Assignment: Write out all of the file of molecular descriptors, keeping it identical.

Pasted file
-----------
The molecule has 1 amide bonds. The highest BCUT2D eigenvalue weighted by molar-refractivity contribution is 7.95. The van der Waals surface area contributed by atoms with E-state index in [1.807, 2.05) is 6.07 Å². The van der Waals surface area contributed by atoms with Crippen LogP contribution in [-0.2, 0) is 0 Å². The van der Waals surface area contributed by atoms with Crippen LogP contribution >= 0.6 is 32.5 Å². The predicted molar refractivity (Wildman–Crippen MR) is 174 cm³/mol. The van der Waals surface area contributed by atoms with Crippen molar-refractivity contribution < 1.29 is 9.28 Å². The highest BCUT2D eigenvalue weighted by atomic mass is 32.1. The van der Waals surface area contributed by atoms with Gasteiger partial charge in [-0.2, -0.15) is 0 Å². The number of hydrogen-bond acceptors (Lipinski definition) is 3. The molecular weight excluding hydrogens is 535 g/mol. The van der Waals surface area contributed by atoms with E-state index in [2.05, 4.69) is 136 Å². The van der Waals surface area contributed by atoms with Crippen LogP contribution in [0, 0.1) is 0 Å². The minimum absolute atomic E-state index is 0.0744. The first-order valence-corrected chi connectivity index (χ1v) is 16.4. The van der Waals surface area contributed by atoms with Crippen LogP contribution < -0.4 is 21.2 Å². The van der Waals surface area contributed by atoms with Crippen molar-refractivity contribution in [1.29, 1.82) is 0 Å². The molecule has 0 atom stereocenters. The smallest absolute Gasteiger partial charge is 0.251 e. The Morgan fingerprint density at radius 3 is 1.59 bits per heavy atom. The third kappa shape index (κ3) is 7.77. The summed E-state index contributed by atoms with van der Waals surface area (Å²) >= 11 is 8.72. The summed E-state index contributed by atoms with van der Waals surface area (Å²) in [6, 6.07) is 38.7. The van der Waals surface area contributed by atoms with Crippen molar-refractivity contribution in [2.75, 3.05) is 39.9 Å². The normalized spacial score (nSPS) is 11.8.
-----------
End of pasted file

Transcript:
The molecule has 1 amide bonds. The highest BCUT2D eigenvalue weighted by molar-refractivity contribution is 7.95. The van der Waals surface area contributed by atoms with E-state index in [1.807, 2.05) is 6.07 Å². The van der Waals surface area contributed by atoms with Crippen LogP contribution in [-0.2, 0) is 0 Å². The van der Waals surface area contributed by atoms with Crippen LogP contribution >= 0.6 is 32.5 Å². The predicted molar refractivity (Wildman–Crippen MR) is 174 cm³/mol. The van der Waals surface area contributed by atoms with Crippen molar-refractivity contribution < 1.29 is 9.28 Å². The highest BCUT2D eigenvalue weighted by atomic mass is 32.1. The van der Waals surface area contributed by atoms with Gasteiger partial charge in [-0.2, -0.15) is 0 Å². The number of hydrogen-bond acceptors (Lipinski definition) is 3. The molecular weight excluding hydrogens is 535 g/mol. The van der Waals surface area contributed by atoms with E-state index in [2.05, 4.69) is 136 Å². The van der Waals surface area contributed by atoms with Crippen LogP contribution in [0, 0.1) is 0 Å². The minimum absolute atomic E-state index is 0.0744. The first-order valence-corrected chi connectivity index (χ1v) is 16.4. The van der Waals surface area contributed by atoms with Crippen LogP contribution < -0.4 is 21.2 Å². The van der Waals surface area contributed by atoms with Crippen molar-refractivity contribution in [1.29, 1.82) is 0 Å². The molecule has 0 atom stereocenters. The smallest absolute Gasteiger partial charge is 0.251 e. The Morgan fingerprint density at radius 3 is 1.59 bits per heavy atom. The third kappa shape index (κ3) is 7.77. The summed E-state index contributed by atoms with van der Waals surface area (Å²) >= 11 is 8.72. The summed E-state index contributed by atoms with van der Waals surface area (Å²) in [6, 6.07) is 38.7. The van der Waals surface area contributed by atoms with Crippen molar-refractivity contribution in [2.75, 3.05) is 39.9 Å². The normalized spacial score (nSPS) is 11.8.